Sunday, August 7, 2022

Patient's First - why I started down the medicinal cannabis road...


Back in 2012 a close family member experienced a very severe health crisis and one of our dearest friends suggested medicinal cannabis would help them. It wasn't legal then but it piqued my curiosity and I began my first deep dive into medicinal cannabis oils and what they could do to help. Not long after I was head-hunted to consult for the Mulloon Institute and within the year I had become its Interim General Manager. I spent the year neck deep in regenerative agriculture as General Manager of the Mulloon Institute, meeting pioneers like Michael Pollan, Nicole Foss, Alan Savoury, Peter Andrews, Michael Ableman and many more as we worked against the tide to instill sustainable farming techniques to preserve and build top-soil, improve the biological diversity and health of creeks and rivers, pastures and forests. My fascination with the hemp plant and its potential to revolutionise soil rehabilitation, carbon sequestration, paper production, fabrics, fibres and building materials grew and deepened.

In 2014 my first book was published that revealed the way our DNA is influenced by our environment, and proposed that if we want to change the world, and rise to face the looming energy, food and environmental crisis, we should first address how we use our own energy, how we consume energy in all aspects of our lives and then extend this awareness and behaviour change to our workplaces, communities, infrastructure and political structures.

By 2015, I had immersed myself in the potential presented by terpenes, those amazing molecules common to most plants, including cannabis, that punch way above their weight, and offer natural alternatives to the food, cleaning products and personal hygiene industries.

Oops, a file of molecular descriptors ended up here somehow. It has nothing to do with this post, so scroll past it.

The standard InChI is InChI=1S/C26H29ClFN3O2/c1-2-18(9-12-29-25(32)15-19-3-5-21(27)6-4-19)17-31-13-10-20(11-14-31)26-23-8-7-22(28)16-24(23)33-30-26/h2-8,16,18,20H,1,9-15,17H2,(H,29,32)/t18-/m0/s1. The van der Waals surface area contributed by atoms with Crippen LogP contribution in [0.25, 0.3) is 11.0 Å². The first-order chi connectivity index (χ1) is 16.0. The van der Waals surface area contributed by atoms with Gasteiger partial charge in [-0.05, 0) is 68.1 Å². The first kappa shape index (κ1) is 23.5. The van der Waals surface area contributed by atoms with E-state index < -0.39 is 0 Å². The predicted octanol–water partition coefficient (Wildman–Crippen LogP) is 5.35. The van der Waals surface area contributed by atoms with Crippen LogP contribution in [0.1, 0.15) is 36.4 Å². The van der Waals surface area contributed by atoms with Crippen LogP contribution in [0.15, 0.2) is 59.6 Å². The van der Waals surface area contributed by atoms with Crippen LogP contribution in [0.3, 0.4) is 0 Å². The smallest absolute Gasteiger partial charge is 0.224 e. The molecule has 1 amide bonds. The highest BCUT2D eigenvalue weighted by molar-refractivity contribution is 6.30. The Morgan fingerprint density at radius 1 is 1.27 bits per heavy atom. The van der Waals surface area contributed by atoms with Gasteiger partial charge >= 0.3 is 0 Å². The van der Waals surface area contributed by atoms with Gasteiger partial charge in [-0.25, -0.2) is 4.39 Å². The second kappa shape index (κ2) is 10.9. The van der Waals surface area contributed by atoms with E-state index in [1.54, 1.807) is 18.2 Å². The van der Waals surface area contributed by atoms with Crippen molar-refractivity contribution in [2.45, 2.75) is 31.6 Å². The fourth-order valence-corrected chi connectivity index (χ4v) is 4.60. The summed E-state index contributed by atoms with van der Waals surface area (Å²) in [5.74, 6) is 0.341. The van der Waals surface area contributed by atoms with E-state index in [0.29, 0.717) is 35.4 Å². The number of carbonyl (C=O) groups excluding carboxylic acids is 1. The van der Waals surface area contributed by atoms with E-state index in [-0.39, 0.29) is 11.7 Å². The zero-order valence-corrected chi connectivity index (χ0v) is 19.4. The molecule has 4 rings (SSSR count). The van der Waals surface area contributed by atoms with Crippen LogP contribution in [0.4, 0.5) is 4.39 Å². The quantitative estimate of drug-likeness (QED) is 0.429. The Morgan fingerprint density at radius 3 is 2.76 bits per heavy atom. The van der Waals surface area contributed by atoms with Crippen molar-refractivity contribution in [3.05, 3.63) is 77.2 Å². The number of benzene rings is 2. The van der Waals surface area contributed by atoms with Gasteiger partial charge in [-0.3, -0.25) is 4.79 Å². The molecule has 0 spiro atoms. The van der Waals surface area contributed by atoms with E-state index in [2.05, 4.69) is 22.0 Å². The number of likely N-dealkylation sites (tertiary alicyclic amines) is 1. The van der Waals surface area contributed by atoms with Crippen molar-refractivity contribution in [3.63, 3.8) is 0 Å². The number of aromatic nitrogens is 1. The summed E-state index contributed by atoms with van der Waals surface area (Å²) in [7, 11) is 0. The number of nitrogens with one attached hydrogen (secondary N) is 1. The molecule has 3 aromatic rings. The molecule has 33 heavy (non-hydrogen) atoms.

In 2016, this research had led me right back to medicinal cannabis, which in February of 2016 was legalised by the Commonwealth of Australia. That year I founded LeafCann and became a full-time medicinal cannabis professional. In the years since then I have testified at Senate hearings, contributed to submissions to the Therapeutic Goods Administration and Office of Drug Control in Australia, contributed to policy submissions to the Prime Minister of the UK, liaised with state and national governments in both hemispheres, spoken at numerous conferences around the globe and chaired standards committees for industry bodies in both the UK and Australia. I have chatted with the father of Medicinal Cannabis, Raphael Mechoulam, in Israel, corresponded with Did Meri, and sat on global conference panels with regulators from Uruguay, Croatia, Denmark, Israel, Canada, the US, Germany, Australia, New Zealand, Thailand and Ireland.

Back in 2019, I spent a wonderful afternoon with Emeritus Professor Roger Pertwee at Aberdeen University where he would confirm my own genetic mutation matched his mouse model for FAAH inhibition. The 'aha' moment from that encounter would confirm my own suspicion that this mutation had saved me from the worst ravages of my other genetic mutations.

Through all of this I have been empowered by a righteousness many find irritating and inconvenient, the need to end health induced poverty around the world, and empower patients to be able to access treatments that might otherwise be denied to them. Cannabis has been the leading wedge of that charge, but it equally applies to other plant-based and experimental therapies.

I could go on, but instead I want to share my recent presentation at the International Cannabis Business Conference (ICBC) in Berlin, where I represented the Australian industry at the invitation of Austrade and Global Vic. I was quite unwell at the time, and you can tell, but my passion for the topic overcomes these limitations. I was honoured to be able to explain the Australian difference, and the importance of keeping patients at the heart of what we do. I've seen the Canadian model driven by greed and square feet under cultivation that has destroyed investor value, IP and the credibility of the industry and I simply don't want it repeated anywhere else. The North American push for commercial production legalisation for adult use cannabis does not put patients or consumers first. Giving our industry to big tobacco, big alcohol or big pharma isn't the answer.

Here is the link to my presentation:Emerging Markets Panel ICBC Berlin July 2022

I'd love to hear your feedback.


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